Better Than Revenge, by Alexandria Michelle


Better Than Revenge is the bright, rose-tinted fantasy we’d all like to believe in: the egotistic brat redeems himself to win the saucy, confident girl.

However, it’s an entertaining fantasy, and provides all the feel-good of a daydream without the risks of being caught daydreaming.

This book is downright hilarious. Even the Author’s Notes are funny. I couldn’t stop laughing. If you need a ray of sunshine to pierce the clouds of your dreary, woebegone, hamster-in-a-wheel existence, this is the one. The banter between the two main characters is worth quoting. It’s that good.

The book is about an aspiring actress named Sophia Hastings who auditions for a movie. Somewhat predictably, she ends up starring in it with the already-famous Christian Ryder, against whom she has a lodged hatred. The reason for the grudge came as a surprisingly marvellous plot twist to me. If you are an old Wattpad veteran, it probably won’t be surprising to you. (Though it might still be marvellous). Sophia is a smart, confident, spunky protagonist, and one of my favourite Wattpad characters. Mess with her, and she’ll mess you up. Christian, however, is completely clueless as to why Sophia should hate him, because he’s a vain, self-absorbed son of a bun. He is probably not the brightest crayon in the box, and arrogant on top of it. He’s easy to hate and easier to laugh at.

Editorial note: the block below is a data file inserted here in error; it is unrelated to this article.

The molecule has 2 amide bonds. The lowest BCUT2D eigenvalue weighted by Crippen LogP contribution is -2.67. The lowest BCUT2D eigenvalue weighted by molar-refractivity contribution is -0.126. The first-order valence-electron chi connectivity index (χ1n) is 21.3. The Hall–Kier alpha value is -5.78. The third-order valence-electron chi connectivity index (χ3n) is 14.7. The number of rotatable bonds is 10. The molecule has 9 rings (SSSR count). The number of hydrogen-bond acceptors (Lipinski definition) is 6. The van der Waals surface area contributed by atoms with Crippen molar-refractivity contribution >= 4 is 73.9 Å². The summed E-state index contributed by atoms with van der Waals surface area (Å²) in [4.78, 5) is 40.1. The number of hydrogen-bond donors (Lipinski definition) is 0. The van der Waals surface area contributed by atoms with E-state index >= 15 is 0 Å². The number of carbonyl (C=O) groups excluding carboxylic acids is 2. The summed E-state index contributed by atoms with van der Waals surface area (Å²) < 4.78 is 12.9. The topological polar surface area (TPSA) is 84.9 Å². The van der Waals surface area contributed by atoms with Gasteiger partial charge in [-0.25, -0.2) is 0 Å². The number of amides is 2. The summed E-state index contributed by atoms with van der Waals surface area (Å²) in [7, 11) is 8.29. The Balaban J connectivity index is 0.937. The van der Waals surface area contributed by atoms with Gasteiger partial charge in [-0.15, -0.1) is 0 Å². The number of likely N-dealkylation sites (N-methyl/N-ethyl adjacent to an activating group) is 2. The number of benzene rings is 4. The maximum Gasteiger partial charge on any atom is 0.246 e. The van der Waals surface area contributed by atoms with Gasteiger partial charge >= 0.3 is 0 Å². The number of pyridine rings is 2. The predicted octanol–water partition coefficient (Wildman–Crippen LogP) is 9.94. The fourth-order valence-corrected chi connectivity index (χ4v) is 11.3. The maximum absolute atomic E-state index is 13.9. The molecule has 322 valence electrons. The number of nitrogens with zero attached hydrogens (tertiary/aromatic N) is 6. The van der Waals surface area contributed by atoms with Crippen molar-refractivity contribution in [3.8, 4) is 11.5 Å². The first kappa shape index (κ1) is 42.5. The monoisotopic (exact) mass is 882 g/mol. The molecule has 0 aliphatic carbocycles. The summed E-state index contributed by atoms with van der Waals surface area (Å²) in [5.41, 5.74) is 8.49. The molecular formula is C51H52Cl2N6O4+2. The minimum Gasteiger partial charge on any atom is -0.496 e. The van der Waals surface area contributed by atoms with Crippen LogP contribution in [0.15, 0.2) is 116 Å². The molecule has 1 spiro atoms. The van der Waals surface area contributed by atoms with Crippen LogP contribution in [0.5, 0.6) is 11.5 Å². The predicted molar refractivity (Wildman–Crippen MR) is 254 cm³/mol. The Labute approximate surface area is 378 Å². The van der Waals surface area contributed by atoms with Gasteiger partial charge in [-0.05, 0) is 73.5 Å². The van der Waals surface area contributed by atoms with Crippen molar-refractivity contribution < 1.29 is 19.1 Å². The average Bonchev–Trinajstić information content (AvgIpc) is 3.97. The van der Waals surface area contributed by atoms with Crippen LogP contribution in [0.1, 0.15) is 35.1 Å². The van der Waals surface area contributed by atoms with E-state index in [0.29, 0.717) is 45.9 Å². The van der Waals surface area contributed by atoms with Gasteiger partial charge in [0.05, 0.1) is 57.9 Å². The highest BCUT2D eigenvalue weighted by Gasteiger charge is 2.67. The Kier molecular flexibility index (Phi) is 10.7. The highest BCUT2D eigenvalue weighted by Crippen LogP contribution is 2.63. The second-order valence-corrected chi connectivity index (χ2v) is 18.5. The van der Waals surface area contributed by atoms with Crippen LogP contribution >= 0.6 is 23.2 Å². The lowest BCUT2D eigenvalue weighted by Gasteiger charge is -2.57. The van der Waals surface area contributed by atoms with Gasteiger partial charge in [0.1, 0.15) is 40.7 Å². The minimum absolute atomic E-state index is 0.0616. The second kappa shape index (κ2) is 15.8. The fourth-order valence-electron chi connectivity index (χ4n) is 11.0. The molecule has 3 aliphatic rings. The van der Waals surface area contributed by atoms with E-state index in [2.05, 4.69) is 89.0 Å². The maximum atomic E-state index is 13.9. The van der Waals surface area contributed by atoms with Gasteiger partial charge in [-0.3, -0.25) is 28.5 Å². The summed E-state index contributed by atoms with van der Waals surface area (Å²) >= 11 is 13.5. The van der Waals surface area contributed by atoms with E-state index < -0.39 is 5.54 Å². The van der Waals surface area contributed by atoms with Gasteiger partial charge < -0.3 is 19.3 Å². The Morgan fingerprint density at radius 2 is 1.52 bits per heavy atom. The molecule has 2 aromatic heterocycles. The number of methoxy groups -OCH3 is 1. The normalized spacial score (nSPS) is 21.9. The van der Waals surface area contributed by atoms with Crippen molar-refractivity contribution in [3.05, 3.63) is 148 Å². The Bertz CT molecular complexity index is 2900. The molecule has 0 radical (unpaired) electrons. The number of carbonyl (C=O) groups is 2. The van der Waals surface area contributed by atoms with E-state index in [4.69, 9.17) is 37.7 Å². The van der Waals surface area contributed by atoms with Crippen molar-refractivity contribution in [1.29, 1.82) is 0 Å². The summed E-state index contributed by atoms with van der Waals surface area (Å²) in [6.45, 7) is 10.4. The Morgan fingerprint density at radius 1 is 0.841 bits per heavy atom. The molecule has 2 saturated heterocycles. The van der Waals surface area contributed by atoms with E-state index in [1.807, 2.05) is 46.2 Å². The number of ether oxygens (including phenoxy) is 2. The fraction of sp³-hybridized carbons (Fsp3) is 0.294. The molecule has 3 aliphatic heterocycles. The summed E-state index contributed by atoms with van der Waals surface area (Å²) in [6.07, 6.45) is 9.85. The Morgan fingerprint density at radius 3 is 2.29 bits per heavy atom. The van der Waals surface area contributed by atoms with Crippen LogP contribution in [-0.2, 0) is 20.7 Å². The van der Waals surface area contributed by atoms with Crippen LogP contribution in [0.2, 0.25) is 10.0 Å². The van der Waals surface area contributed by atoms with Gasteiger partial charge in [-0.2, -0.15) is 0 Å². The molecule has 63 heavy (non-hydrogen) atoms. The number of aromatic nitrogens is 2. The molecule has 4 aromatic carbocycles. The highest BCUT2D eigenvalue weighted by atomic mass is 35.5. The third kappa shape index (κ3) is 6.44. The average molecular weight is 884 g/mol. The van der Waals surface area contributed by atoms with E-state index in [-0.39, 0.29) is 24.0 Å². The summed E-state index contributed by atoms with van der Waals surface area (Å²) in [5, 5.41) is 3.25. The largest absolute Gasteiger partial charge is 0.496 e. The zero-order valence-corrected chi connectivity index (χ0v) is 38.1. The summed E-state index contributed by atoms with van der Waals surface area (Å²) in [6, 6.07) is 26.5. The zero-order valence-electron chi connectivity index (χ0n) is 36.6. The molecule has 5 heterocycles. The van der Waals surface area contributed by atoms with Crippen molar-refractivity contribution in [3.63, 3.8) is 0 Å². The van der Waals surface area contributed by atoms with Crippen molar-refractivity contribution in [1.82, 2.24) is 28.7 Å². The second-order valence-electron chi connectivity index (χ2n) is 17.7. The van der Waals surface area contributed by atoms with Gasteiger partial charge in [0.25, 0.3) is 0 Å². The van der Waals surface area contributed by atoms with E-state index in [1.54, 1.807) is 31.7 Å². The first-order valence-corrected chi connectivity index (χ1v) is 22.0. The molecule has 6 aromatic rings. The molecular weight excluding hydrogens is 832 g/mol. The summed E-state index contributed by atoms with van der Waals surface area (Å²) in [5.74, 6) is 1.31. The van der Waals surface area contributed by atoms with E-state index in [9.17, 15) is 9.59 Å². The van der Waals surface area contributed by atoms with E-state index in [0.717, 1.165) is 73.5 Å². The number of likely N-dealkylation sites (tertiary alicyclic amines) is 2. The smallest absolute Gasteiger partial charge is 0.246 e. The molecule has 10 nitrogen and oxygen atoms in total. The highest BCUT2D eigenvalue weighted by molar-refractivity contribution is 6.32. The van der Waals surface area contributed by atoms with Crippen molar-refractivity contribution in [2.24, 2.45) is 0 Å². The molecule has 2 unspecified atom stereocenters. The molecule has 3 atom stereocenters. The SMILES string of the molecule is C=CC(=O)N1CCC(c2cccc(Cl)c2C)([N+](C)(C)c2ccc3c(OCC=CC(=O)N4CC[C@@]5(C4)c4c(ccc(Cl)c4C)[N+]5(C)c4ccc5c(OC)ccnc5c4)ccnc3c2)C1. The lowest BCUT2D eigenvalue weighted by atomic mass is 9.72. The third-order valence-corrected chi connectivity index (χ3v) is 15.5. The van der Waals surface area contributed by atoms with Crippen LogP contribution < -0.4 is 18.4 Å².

Sophia’s best friend Tori is based on the archetype of the best friend of every romantic comedy heroine. She’s not as attractive as Sophia, which, according to the twisted laws of the Wattpad universe, make her less important. She (naturally) wants the best for Sophia and appears to have no needs or interests of her own, other than being able to violently fangirl in Christian’s presence. When her best friend decides to extend her stay in LA, she happily agrees to stay with her. I like Tori’s character, but there’s no getting around the fact that she’s pretty two-dimenisional. Crazy fangirl just about sums it up.

One thing that irked me throughout the book was how Sophia wouldn’t stop talking about how she wanted to go to “Hollywood”. Um, what? You want to go to a neighborhood in the city of Los Angeles? Because that’s what Hollywood is. A neighborhood that doesn’t encompasses the entire film industry.

A definite plus point for this story is that it didn’t depend on those oh-so-convenient circumstances to bring the main characters together. You know, the sudden, violent storm that means someone has to stay over at someone else’s house for the night. Or a few days. Instead, the main characters, that is, Sophia and Christian, resolved their conflict over the course of many weeks. It was probably the only thing about the book that was mildly realistic, and a well-appreciated attempt to keep the book from drifting farther into fantasy-land.

If you like attempting impossible, pointless things like counting the stars, or the number of hairs on your head, you could attempt to count the number of cliches in this book. Being happily ignorant of most cliches present in romantic comedies, I didn’t realize how many cliches there were until I finished the book, a fact which no doubt contributed significantly to my enjoyment of it. Despite the drawbacks, it’s definitely worth reading. This is partly due to the effortlessly engaging writing style and partly due to the humour.

Image Source: TheFlamingPopsicle on

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